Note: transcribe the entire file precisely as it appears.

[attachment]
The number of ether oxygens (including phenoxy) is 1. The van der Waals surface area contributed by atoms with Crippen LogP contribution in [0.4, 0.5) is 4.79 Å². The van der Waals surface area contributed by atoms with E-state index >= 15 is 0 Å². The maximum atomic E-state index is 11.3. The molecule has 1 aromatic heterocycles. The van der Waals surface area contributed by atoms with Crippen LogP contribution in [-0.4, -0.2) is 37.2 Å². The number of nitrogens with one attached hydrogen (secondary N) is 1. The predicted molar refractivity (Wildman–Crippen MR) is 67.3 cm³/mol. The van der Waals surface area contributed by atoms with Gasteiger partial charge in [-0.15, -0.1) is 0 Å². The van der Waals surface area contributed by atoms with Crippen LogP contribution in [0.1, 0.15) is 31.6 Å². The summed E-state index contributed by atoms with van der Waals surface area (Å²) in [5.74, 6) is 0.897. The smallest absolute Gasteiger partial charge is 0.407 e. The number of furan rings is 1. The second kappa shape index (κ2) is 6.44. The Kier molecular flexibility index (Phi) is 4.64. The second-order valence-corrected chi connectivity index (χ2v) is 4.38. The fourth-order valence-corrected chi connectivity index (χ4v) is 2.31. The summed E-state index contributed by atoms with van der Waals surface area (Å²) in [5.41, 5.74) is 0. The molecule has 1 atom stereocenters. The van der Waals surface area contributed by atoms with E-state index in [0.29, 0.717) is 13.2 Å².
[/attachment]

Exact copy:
The number of ether oxygens (including phenoxy) is 1. The van der Waals surface area contributed by atoms with Crippen LogP contribution in [0.4, 0.5) is 4.79 Å². The van der Waals surface area contributed by atoms with E-state index >= 15 is 0 Å². The maximum atomic E-state index is 11.3. The molecule has 1 aromatic heterocycles. The van der Waals surface area contributed by atoms with Crippen LogP contribution in [-0.4, -0.2) is 37.2 Å². The number of nitrogens with one attached hydrogen (secondary N) is 1. The predicted molar refractivity (Wildman–Crippen MR) is 67.3 cm³/mol. The van der Waals surface area contributed by atoms with Gasteiger partial charge in [-0.15, -0.1) is 0 Å². The van der Waals surface area contributed by atoms with Crippen LogP contribution in [0.1, 0.15) is 31.6 Å². The summed E-state index contributed by atoms with van der Waals surface area (Å²) in [5.74, 6) is 0.897. The smallest absolute Gasteiger partial charge is 0.407 e. The number of furan rings is 1. The second kappa shape index (κ2) is 6.44. The Kier molecular flexibility index (Phi) is 4.64. The second-order valence-corrected chi connectivity index (χ2v) is 4.38. The fourth-order valence-corrected chi connectivity index (χ4v) is 2.31. The summed E-state index contributed by atoms with van der Waals surface area (Å²) in [5.41, 5.74) is 0. The molecule has 1 atom stereocenters. The van der Waals surface area contributed by atoms with E-state index in [0.29, 0.717) is 13.2 Å².